The AEC has the following structures in place to implement the principles and objectives of corporate governance:
an executive leadership team which monitors performance, ensures accountability and steers the agency
decision-making management committees – see appendix B for a list as well as functions and membership
The AEC’s ethical standards are implicit in:
our values of electoral integrity through professionalism, agility and quality
our Enterprise Agreement 2016–2019, and staff conduct policies
the AEC’s strategic planning framework
the Australian Public Service ICARE values of impartiality, committed to service, accountable, respectful and ethical
the ethical standards of the Australian Public Service Code of Conduct
The Business Assurance Committee and the Internal Audit program oversee the AEC’s internal audit arrangements and approach.
The committee provides independent assurance that the AEC’s risk management, governance and internal control processes are operating effectively. The scope, responsibilities and independence requirements for audit functions are in the AEC audit charter endorsed by this committee.
The AEC’s operating environment is complex. It requires a workforce that is capable of managing uncertainties that may impact the AEC’s ability to achieve its objectives. Considerable actions were undertaken throughout 2018–19 to further mature our risk capability including:
reviewing the AEC Risk Management Policy to better align with the nine elements of the Commonwealth Risk Management Policy
developing the AEC’s first Risk Appetite Statement
revising the risk matrix and consequence criteria for assessing risks
developing formal escalation rules
delivering workshops to enable risk communication and capability building
We continue to build capability, enhance and shape our risk culture, and support organisational priorities and objectives. To support these corporate requirements, the AEC manages its risk through the following governance committees:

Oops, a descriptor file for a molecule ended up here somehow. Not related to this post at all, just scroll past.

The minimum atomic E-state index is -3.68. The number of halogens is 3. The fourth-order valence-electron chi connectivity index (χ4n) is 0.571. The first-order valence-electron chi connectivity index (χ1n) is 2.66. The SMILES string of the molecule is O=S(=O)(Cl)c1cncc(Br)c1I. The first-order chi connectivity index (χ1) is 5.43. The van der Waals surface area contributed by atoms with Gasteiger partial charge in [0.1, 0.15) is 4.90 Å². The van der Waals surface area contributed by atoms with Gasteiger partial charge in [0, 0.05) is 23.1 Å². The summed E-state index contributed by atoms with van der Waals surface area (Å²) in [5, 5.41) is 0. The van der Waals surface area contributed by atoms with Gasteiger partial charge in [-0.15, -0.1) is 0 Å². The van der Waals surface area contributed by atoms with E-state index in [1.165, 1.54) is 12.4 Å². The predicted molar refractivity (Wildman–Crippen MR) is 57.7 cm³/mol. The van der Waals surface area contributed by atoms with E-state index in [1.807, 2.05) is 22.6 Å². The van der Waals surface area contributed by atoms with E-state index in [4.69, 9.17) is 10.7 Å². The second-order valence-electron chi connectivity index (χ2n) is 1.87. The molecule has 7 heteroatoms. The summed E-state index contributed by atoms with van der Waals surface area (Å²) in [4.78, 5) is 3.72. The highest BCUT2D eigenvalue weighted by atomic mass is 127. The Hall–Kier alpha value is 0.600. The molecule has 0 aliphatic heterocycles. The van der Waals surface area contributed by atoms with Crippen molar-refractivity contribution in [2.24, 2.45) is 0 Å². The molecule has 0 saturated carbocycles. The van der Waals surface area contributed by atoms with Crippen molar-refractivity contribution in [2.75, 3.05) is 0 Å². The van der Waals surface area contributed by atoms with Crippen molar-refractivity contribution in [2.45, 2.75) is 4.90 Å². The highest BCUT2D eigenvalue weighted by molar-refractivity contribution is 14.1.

Executive Leadership Team
Business Assurance Committee
Organisational Health Committee
Fraud Control Committee
National Election Delivery Committee
More information on committees is in appendix B.
We assess risk maturity by participating in Comcover’s annual risk management benchmarking survey.
The AEC Fraud Control Plan highlights the low tolerance of fraud that is related to AEC operations and services. As required by section 10 of the Public Governance, Performance and Accountability Act 2013, we have:
prepared fraud risk assessments and fraud control plans
appropriate fraud prevention, detection, investigation, recording and reporting mechanisms that meet the AEC’s specific needs
taken all reasonable measures to deal with fraud appropriately
The AEC Fraud Control Plan outlines strategies to prevent, detect and respond to fraud, including prevention strategies for both corporate and electoral fraud. The Fraud Control Committee (see appendix B) is responsible for monitoring AEC fraud controls.
The AEC examined all allegations of suspected fraud during the year, including complaints related to the 2019 federal election.
Information on reporting suspected fraud is available:
to staff through the intranet and mandatory fraud awareness training
for the public through www.aec.gov.au
Internal planning processes
The AEC’s corporate planning processes support corporate governance and are undertaken in line with the requirements of the Public Governance, Performance and Accountability Act 2013 (PGPA Act). The corporate plan, available on the AEC website, informs operational planning and performance, and is reflected in the AEC’s business planning documents. Internal reporting and mid-term performance assessments help track progress against performance criteria. Information on how the corporate plan contributes to specified outcomes is in Section 3 – Performance report .
Corporate planning documents—including internal monitoring and reporting mechanisms—are listed in appendix B.